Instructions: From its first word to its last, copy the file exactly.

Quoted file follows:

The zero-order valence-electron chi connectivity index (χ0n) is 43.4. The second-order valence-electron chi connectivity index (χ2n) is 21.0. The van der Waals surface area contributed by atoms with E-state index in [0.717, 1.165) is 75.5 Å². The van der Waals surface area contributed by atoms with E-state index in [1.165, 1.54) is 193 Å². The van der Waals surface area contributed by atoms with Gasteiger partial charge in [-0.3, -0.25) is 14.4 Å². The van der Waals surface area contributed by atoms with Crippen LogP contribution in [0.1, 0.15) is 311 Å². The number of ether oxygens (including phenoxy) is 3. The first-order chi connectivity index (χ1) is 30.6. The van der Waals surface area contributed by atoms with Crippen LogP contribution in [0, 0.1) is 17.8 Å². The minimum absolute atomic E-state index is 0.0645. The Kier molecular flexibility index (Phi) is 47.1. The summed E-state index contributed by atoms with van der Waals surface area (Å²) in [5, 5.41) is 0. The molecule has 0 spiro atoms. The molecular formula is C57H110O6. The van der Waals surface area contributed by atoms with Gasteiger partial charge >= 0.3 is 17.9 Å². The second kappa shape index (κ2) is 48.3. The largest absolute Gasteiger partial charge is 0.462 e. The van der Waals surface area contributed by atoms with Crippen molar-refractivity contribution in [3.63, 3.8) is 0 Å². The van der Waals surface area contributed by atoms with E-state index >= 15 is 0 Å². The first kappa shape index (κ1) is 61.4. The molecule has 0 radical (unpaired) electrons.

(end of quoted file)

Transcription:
The zero-order valence-electron chi connectivity index (χ0n) is 43.4. The second-order valence-electron chi connectivity index (χ2n) is 21.0. The van der Waals surface area contributed by atoms with E-state index in [0.717, 1.165) is 75.5 Å². The van der Waals surface area contributed by atoms with E-state index in [1.165, 1.54) is 193 Å². The van der Waals surface area contributed by atoms with Gasteiger partial charge in [-0.3, -0.25) is 14.4 Å². The van der Waals surface area contributed by atoms with Crippen LogP contribution in [0.1, 0.15) is 311 Å². The number of ether oxygens (including phenoxy) is 3. The first-order chi connectivity index (χ1) is 30.6. The van der Waals surface area contributed by atoms with Crippen LogP contribution in [0, 0.1) is 17.8 Å². The minimum absolute atomic E-state index is 0.0645. The Kier molecular flexibility index (Phi) is 47.1. The summed E-state index contributed by atoms with van der Waals surface area (Å²) in [5, 5.41) is 0. The molecule has 0 spiro atoms. The molecular formula is C57H110O6. The van der Waals surface area contributed by atoms with Gasteiger partial charge >= 0.3 is 17.9 Å². The second kappa shape index (κ2) is 48.3. The largest absolute Gasteiger partial charge is 0.462 e. The van der Waals surface area contributed by atoms with Crippen molar-refractivity contribution in [3.63, 3.8) is 0 Å². The van der Waals surface area contributed by atoms with E-state index >= 15 is 0 Å². The first kappa shape index (κ1) is 61.4. The molecule has 0 radical (unpaired) electrons.